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Aspirin or LMWHs for Thromboprophylaxis After Fractures

Aspirin was noninferior to low-molecular-weight heparins for thromboprophylaxis in patients with surgically treated extremity fractures or with any pelvic or acetabular fracture, researchers report. The use of aspirin was associated with low incidences of deep-vein thrombosis and pulmonary embolism and low 90-day mortality.

The pragmatic, multicenter, randomized, noninferiority trial included adult patients with a surgically treated fracture of an extremity (hip to midfoot or shoulder to wrist) or any pelvic or acetabular fracture. Participants were randomized to low-molecular-weight heparin (enoxaparin 30 mg twice daily) or aspirin 81 mg twice daily during hospitalization.

Based on a primary outcome of death from any cause at 90 days, the results showed: “A total of 12,211 patients were randomly assigned to receive aspirin (6,101 patients) or low-molecular-weight heparin (6,110 patients). Patients had a mean (± SD) age of 44.6 ± 17.8 years, 0.7% had a history of venous thromboembolism, and 2.5% had a history of cancer. Patients received a mean of 8.8 ± 10.6 in-hospital thromboprophylaxis doses and were prescribed a median 21-day supply of thromboprophylaxis at discharge. Death occurred in 47 patients (0.78%) in the aspirin group and in 45 patients (0.73%) in the low-molecular-weight–heparin group (difference, 0.05 percentage points; 96.2% confidence interval, −0.27 to 0.38; P <0.001 for a noninferiority margin of 0.75 percentage points). Deep-vein thrombosis occurred in 2.51% of patients in the aspirin group and 1.71% in the low-molecular-weight–heparin group (difference, 0.80 percentage points; 95% CI, 0.28 to 1.31). The incidence of pulmonary embolism (1.49% in each group), bleeding complications, and other serious adverse events were similar in the two groups.”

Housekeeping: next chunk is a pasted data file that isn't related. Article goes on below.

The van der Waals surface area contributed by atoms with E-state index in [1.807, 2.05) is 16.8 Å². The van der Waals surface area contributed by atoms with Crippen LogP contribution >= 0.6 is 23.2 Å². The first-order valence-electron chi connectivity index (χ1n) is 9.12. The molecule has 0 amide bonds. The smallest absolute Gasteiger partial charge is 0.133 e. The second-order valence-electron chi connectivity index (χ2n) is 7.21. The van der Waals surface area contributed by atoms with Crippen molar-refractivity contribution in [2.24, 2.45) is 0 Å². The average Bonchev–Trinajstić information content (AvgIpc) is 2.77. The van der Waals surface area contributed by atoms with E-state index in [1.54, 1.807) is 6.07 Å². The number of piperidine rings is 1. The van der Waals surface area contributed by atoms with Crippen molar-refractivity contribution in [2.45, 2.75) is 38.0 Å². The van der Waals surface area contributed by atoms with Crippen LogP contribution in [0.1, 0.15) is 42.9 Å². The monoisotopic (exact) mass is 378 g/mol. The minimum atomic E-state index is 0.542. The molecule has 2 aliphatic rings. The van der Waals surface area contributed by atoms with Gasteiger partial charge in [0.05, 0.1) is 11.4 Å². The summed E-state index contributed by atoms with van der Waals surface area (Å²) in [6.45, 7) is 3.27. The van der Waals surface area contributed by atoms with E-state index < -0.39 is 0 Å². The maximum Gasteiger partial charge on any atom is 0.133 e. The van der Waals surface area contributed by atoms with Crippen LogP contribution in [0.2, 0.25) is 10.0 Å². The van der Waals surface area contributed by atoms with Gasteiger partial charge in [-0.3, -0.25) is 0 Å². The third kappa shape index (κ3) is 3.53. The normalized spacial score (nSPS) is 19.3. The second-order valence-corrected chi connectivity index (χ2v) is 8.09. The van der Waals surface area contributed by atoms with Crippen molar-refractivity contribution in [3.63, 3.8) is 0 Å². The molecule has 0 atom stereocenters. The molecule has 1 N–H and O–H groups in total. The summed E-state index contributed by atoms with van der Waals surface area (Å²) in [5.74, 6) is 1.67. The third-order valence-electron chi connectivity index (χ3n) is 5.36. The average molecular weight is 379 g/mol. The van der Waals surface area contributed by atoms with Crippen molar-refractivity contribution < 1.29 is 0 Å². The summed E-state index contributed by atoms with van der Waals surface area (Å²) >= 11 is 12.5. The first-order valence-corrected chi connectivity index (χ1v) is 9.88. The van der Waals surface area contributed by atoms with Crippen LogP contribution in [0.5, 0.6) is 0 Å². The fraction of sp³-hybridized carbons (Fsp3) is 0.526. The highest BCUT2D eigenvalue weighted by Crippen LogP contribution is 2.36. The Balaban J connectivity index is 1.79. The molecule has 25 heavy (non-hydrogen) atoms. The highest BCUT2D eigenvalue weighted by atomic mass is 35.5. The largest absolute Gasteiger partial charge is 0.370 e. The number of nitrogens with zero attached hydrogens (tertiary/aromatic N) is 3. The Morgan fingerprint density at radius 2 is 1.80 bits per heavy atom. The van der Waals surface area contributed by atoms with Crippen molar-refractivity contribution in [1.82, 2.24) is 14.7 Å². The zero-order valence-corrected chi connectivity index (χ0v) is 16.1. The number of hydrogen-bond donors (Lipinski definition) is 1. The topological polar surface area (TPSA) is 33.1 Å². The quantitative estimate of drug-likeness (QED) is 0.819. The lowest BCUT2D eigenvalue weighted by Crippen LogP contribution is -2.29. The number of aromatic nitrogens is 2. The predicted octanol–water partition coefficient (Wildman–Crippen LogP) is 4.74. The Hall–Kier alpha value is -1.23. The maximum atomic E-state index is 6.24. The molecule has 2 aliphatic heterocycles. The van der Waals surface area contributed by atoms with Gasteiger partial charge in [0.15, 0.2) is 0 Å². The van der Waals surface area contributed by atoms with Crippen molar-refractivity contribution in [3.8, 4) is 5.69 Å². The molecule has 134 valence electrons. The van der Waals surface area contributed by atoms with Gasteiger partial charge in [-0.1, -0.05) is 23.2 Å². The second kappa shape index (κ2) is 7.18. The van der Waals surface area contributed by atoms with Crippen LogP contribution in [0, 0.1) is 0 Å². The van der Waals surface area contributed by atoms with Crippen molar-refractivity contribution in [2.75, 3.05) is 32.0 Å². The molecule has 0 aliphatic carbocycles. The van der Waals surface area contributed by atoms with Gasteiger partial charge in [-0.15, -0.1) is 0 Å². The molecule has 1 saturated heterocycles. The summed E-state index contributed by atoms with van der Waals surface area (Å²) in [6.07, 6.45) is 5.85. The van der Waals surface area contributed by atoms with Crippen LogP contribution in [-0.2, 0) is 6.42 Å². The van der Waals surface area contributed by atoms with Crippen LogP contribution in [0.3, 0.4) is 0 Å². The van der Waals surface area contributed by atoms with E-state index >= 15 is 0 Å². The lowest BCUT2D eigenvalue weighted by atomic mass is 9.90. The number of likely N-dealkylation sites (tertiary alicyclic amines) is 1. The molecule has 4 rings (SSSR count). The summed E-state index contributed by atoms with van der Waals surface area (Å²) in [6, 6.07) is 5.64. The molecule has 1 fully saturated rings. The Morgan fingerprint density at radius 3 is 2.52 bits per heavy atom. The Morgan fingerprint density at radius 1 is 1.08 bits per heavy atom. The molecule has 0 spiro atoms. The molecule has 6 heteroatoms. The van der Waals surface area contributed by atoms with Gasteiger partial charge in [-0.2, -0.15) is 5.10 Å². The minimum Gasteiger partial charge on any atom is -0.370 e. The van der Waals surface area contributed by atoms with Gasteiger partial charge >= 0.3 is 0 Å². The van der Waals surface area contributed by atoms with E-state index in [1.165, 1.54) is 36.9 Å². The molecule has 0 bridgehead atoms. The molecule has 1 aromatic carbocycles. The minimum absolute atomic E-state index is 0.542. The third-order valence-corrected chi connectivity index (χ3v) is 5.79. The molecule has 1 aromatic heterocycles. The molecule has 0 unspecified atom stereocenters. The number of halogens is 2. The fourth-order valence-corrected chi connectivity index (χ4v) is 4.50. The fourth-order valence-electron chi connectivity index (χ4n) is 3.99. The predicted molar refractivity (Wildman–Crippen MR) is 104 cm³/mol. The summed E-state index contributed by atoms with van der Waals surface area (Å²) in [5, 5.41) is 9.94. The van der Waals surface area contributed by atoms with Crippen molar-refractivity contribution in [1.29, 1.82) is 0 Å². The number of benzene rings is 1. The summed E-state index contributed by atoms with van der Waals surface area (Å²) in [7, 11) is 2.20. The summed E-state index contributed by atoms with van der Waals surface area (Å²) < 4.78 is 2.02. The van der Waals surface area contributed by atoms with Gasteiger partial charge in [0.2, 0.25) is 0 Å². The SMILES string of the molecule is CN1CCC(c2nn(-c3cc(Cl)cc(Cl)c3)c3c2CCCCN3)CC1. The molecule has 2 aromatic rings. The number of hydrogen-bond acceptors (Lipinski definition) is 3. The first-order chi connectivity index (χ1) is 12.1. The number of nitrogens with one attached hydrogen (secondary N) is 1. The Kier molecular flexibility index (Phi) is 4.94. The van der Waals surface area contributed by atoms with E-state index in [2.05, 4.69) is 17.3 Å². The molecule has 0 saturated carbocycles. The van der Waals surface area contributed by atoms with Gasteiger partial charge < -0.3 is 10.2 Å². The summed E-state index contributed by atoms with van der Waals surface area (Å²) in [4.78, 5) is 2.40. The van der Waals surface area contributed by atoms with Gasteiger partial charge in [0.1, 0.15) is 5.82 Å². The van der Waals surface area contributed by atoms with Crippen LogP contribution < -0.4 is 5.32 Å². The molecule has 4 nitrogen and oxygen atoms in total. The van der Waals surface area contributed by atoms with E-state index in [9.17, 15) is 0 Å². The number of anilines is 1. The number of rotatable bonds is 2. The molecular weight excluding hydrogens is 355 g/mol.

Editorial: “The findings in this trial clearly indicate that guidelines for the prevention of hospital-acquired venous thromboembolism will need to be rewritten to include the option of aspirin in patients with traumatic injuries,” an editorialist writes. “More work is needed to determine whether aspirin should also be considered for venous thromboembolism prophylaxis after other types of surgeries and for nonsurgical patients who have risk factors for venous thromboembolism.”

Source: New England Journal of Medicine